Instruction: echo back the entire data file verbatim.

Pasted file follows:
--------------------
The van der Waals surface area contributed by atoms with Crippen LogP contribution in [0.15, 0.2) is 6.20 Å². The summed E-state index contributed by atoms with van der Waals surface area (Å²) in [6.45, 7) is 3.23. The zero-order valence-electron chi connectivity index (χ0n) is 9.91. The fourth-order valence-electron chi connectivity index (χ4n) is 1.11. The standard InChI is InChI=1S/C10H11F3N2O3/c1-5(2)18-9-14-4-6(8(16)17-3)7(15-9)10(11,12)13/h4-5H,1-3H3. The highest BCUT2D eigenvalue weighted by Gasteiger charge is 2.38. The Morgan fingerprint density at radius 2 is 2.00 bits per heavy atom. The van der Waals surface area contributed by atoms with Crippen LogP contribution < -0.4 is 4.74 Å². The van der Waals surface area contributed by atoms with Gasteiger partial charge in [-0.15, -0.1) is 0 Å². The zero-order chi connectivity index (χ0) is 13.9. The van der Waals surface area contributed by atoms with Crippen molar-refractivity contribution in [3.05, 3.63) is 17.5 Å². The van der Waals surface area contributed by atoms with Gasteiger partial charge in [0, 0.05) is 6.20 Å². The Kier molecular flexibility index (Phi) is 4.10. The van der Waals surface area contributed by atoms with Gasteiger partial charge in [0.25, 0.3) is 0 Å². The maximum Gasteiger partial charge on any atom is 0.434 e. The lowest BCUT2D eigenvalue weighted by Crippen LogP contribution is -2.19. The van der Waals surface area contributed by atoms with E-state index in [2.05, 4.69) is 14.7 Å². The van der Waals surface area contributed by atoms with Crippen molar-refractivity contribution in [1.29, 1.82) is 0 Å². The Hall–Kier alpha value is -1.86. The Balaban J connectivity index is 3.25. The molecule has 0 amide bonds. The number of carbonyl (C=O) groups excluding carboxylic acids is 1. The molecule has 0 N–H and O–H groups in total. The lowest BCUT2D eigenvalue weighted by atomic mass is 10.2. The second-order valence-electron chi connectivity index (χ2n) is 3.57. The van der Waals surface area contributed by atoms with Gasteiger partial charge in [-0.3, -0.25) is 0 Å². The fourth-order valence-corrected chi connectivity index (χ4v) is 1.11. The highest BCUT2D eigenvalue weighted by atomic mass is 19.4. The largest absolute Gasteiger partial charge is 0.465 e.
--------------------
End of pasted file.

The van der Waals surface area contributed by atoms with Crippen LogP contribution in [0.15, 0.2) is 6.20 Å². The summed E-state index contributed by atoms with van der Waals surface area (Å²) in [6.45, 7) is 3.23. The zero-order valence-electron chi connectivity index (χ0n) is 9.91. The fourth-order valence-electron chi connectivity index (χ4n) is 1.11. The standard InChI is InChI=1S/C10H11F3N2O3/c1-5(2)18-9-14-4-6(8(16)17-3)7(15-9)10(11,12)13/h4-5H,1-3H3. The highest BCUT2D eigenvalue weighted by Gasteiger charge is 2.38. The Morgan fingerprint density at radius 2 is 2.00 bits per heavy atom. The van der Waals surface area contributed by atoms with Crippen LogP contribution < -0.4 is 4.74 Å². The van der Waals surface area contributed by atoms with Gasteiger partial charge in [-0.15, -0.1) is 0 Å². The zero-order chi connectivity index (χ0) is 13.9. The van der Waals surface area contributed by atoms with Crippen molar-refractivity contribution in [3.05, 3.63) is 17.5 Å². The van der Waals surface area contributed by atoms with Gasteiger partial charge in [0, 0.05) is 6.20 Å². The Kier molecular flexibility index (Phi) is 4.10. The van der Waals surface area contributed by atoms with Gasteiger partial charge in [0.25, 0.3) is 0 Å². The maximum Gasteiger partial charge on any atom is 0.434 e. The lowest BCUT2D eigenvalue weighted by Crippen LogP contribution is -2.19. The van der Waals surface area contributed by atoms with E-state index in [2.05, 4.69) is 14.7 Å². The van der Waals surface area contributed by atoms with Crippen molar-refractivity contribution in [1.29, 1.82) is 0 Å². The Hall–Kier alpha value is -1.86. The Balaban J connectivity index is 3.25. The molecule has 0 amide bonds. The number of carbonyl (C=O) groups excluding carboxylic acids is 1. The molecule has 0 N–H and O–H groups in total. The lowest BCUT2D eigenvalue weighted by atomic mass is 10.2. The second-order valence-electron chi connectivity index (χ2n) is 3.57. The van der Waals surface area contributed by atoms with Gasteiger partial charge in [-0.3, -0.25) is 0 Å². The fourth-order valence-corrected chi connectivity index (χ4v) is 1.11. The highest BCUT2D eigenvalue weighted by atomic mass is 19.4. The largest absolute Gasteiger partial charge is 0.465 e.